We're All a Little Abnormal Now and Then

32
/sites/all/modules/contrib/patched/lazyload/images/b.gif
http://vcap.dailyrx.com/a24d2bcc-e7d5-4024-8c1b-998f7658ba20.srt

High blood pressure readings among kids in routine visits rarely mean hypertension

June 30, 2013 / Author:  / Reviewed by: Robert Carlson, M.D

Rate This Article

3.3

(dailyRx News) A couple of things happen every time your child visits the doctor. They weigh your child, take temperature and measure blood pressure. What if your kid's blood pressure is higher than average?

Kids with a high blood pressure reading during routine screening should return in one to two weeks for a follow-up appointment.

However, a recent study found that only a tiny percentage of the kids who came back for follow-up visit had another high blood pressure reading.

Therefore, a first-time high reading may not be cause for alarm. But scheduling a follow-up appointment is still recommended.

"High blood pressure? Call a doctor."

The study, led by Matthew F. Daley, MD, of the Institute for Health Research at Kaiser Permanente Colorado, investigated how commonly children's blood pressure remained high after an initial high reading.

The researchers reviewed the health records for 2007 through 2010 of 72,625 children, aged 3 to 17, enrolled in three Kaiser Permanente healthcare organizations.

Among these, 8.4 percent (6,108 children) had an elevated blood pressure reading when it was measured as part of a routine visit to the doctor.

When a child has a high blood pressure during a routine check, it is recommended that the child return one to two weeks later for another blood pressure check.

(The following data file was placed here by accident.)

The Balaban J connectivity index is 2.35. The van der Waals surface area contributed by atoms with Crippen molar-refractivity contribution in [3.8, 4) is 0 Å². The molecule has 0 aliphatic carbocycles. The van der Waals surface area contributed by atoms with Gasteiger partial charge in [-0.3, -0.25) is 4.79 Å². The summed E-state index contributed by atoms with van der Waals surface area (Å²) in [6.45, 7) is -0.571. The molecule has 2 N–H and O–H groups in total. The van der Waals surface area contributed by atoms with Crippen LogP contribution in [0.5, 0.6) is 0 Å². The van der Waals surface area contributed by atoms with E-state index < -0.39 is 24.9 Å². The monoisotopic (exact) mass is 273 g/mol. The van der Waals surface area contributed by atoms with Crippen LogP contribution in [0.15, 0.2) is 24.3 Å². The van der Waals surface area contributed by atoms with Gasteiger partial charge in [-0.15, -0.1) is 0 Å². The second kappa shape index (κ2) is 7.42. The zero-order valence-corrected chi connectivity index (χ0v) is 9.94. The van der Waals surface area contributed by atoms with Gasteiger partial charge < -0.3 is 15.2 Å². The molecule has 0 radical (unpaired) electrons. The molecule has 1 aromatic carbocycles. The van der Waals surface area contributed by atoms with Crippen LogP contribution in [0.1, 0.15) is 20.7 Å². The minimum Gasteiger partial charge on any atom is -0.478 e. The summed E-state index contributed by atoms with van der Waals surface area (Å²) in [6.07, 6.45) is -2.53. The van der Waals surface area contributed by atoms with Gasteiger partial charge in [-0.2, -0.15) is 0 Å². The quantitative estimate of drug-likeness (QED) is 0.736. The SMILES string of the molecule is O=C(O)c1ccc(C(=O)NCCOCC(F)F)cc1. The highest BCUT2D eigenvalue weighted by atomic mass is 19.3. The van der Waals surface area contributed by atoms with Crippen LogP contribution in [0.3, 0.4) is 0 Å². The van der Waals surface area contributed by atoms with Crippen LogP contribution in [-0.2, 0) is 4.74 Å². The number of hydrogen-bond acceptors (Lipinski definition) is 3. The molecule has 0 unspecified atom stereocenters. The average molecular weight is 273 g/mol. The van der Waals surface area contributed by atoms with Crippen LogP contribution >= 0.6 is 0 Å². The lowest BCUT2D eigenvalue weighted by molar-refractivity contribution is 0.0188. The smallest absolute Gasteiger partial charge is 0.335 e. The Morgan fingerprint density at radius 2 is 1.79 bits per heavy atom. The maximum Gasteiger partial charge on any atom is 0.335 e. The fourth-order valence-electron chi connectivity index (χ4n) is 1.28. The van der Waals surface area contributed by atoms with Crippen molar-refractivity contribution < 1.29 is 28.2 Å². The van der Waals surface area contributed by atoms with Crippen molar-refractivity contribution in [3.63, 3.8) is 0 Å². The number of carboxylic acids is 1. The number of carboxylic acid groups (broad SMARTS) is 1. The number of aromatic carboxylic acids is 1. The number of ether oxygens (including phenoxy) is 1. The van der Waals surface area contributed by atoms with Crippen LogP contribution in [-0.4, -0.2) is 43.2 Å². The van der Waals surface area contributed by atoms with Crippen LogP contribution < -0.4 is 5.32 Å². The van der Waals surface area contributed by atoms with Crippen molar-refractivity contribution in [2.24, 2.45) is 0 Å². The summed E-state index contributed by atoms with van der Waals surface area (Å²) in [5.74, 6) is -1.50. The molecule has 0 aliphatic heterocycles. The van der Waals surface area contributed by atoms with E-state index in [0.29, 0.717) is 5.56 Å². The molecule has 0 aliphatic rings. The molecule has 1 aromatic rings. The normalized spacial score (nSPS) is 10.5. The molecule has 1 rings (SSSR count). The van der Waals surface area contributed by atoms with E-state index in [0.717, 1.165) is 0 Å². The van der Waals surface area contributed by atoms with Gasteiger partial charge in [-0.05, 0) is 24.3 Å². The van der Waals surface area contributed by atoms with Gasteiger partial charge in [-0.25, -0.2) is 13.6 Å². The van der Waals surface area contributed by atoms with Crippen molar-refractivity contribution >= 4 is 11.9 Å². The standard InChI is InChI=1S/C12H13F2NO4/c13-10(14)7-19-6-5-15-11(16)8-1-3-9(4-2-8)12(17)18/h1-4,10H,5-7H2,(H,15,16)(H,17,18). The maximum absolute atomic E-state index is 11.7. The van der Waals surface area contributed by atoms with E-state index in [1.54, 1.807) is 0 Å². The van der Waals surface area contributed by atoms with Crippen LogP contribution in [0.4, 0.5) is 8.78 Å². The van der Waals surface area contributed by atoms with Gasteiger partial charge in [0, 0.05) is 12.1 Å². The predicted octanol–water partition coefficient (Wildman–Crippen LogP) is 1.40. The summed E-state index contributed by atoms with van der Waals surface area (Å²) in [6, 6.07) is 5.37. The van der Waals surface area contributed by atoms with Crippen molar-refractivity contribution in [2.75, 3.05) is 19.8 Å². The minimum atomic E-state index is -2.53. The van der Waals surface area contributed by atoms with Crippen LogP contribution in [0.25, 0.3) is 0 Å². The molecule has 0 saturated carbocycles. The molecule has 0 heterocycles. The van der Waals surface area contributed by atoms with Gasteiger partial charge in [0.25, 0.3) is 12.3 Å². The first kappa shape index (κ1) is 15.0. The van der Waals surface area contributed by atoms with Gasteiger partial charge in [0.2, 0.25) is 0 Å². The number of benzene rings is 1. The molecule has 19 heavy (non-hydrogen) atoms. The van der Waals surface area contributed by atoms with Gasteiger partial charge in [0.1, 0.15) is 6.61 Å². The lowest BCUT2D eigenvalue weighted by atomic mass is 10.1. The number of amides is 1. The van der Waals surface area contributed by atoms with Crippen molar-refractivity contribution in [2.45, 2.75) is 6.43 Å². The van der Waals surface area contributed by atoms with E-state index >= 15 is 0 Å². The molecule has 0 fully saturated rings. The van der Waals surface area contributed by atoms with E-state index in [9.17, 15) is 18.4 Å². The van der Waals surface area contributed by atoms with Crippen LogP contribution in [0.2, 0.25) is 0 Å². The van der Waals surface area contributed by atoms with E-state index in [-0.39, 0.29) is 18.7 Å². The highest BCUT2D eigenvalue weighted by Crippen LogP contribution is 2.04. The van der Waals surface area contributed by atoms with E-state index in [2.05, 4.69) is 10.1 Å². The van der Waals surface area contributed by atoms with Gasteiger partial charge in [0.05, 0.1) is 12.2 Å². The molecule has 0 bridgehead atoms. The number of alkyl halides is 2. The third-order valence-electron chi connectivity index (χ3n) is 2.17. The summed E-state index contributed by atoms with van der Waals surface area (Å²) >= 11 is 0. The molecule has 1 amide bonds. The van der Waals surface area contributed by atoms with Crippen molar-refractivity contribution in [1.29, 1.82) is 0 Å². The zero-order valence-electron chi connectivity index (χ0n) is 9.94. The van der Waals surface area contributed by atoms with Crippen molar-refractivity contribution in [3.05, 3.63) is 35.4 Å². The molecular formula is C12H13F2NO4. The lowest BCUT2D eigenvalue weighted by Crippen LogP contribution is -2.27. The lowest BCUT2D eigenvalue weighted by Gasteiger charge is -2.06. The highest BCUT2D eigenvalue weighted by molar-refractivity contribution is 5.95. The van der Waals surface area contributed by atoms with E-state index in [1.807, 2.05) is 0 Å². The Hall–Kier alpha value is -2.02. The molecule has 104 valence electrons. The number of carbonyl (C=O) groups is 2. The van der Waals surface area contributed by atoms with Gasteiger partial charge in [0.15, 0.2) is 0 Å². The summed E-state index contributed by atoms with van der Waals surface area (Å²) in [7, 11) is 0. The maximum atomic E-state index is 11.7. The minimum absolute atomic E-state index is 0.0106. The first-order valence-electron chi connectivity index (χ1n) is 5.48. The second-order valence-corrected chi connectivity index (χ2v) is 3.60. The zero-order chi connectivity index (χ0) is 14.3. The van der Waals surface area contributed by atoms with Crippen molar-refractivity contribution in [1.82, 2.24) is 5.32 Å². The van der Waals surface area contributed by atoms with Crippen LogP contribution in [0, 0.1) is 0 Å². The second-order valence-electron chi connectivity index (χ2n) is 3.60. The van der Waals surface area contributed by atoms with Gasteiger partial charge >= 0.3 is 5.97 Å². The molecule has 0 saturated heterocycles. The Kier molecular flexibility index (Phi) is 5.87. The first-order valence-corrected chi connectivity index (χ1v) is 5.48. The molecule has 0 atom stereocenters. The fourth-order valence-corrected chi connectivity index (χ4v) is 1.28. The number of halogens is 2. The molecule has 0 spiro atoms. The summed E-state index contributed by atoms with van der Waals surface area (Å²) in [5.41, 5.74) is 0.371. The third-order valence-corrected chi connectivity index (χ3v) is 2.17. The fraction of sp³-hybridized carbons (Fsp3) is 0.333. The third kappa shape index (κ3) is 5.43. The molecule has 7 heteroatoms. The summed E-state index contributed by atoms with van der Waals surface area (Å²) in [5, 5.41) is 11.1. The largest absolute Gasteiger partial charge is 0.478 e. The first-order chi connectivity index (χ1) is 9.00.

Of the children who had a high blood pressure reading, about 21 percent (1,275 children) returned for a follow-up appointment within the month of the first measurement.

Only 84 children, or 1.4 percent of the original 6,108 kids who had elevated blood pressure at their first reading, had a high blood pressure reading at a second and third visit within the year.

Therefore, out of all the children who first had an elevated blood pressure, fewer than 2 percent ended up being diagnosed with hypertension (high blood pressure) at follow-up visits.

However, only one fifth of those with an initially high reading returned for follow-ups, so it is possible the study missed some of those who did not return.

To see whether it was possible that those who did not return for a follow-up might be more likely to have high blood pressure, the researchers looked at other characteristics of the children.

There were no differences in obesity levels or having a higher systolic blood pressure (top number) when the researchers looked at the kids who came back and those who didn't.

Therefore, the overall rate of 1.4 percent having hypertension is probably approximately accurate for the larger group if every child had returned.

The study was published July 1 in the journal Pediatrics. The research was funded by the National Heart, Lung and Blood Institute at the National Institutes of Health. The authors declared no conflicts of interest.

Reviewed by: 
Review Date: 
June 29, 2013
Last Updated:
July 30, 2013